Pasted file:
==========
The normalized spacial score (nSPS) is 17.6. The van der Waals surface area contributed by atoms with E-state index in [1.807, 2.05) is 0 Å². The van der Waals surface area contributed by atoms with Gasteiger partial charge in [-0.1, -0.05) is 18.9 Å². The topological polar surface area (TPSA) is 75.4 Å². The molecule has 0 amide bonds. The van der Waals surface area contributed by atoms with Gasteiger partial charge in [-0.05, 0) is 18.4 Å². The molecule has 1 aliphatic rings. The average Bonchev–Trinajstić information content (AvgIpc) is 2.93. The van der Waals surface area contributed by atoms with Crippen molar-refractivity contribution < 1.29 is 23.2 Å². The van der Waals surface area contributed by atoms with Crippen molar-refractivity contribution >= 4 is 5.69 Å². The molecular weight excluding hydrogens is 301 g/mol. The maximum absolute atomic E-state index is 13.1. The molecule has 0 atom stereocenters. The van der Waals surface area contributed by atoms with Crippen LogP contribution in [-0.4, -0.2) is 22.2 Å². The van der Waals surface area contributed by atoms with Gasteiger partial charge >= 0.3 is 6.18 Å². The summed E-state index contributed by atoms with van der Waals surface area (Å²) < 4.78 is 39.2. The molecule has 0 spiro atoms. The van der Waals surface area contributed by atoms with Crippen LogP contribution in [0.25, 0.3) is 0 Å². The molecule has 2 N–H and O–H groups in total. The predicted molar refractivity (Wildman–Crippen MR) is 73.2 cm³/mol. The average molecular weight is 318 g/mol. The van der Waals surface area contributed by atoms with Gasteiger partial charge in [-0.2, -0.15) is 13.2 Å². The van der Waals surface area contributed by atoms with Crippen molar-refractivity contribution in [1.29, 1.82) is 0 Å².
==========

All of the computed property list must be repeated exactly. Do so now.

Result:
The normalized spacial score (nSPS) is 17.6. The van der Waals surface area contributed by atoms with E-state index in [1.807, 2.05) is 0 Å². The van der Waals surface area contributed by atoms with Gasteiger partial charge in [-0.1, -0.05) is 18.9 Å². The topological polar surface area (TPSA) is 75.4 Å². The molecule has 0 amide bonds. The van der Waals surface area contributed by atoms with Gasteiger partial charge in [-0.05, 0) is 18.4 Å². The molecule has 1 aliphatic rings. The average Bonchev–Trinajstić information content (AvgIpc) is 2.93. The van der Waals surface area contributed by atoms with Crippen molar-refractivity contribution < 1.29 is 23.2 Å². The van der Waals surface area contributed by atoms with Crippen molar-refractivity contribution >= 4 is 5.69 Å². The molecular weight excluding hydrogens is 301 g/mol. The maximum absolute atomic E-state index is 13.1. The molecule has 0 atom stereocenters. The van der Waals surface area contributed by atoms with Crippen LogP contribution in [-0.4, -0.2) is 22.2 Å². The van der Waals surface area contributed by atoms with Gasteiger partial charge >= 0.3 is 6.18 Å². The summed E-state index contributed by atoms with van der Waals surface area (Å²) < 4.78 is 39.2. The molecule has 0 spiro atoms. The van der Waals surface area contributed by atoms with Crippen LogP contribution in [0.25, 0.3) is 0 Å². The molecule has 2 N–H and O–H groups in total. The predicted molar refractivity (Wildman–Crippen MR) is 73.2 cm³/mol. The average molecular weight is 318 g/mol. The van der Waals surface area contributed by atoms with Gasteiger partial charge in [-0.2, -0.15) is 13.2 Å². The van der Waals surface area contributed by atoms with Crippen molar-refractivity contribution in [1.29, 1.82) is 0 Å².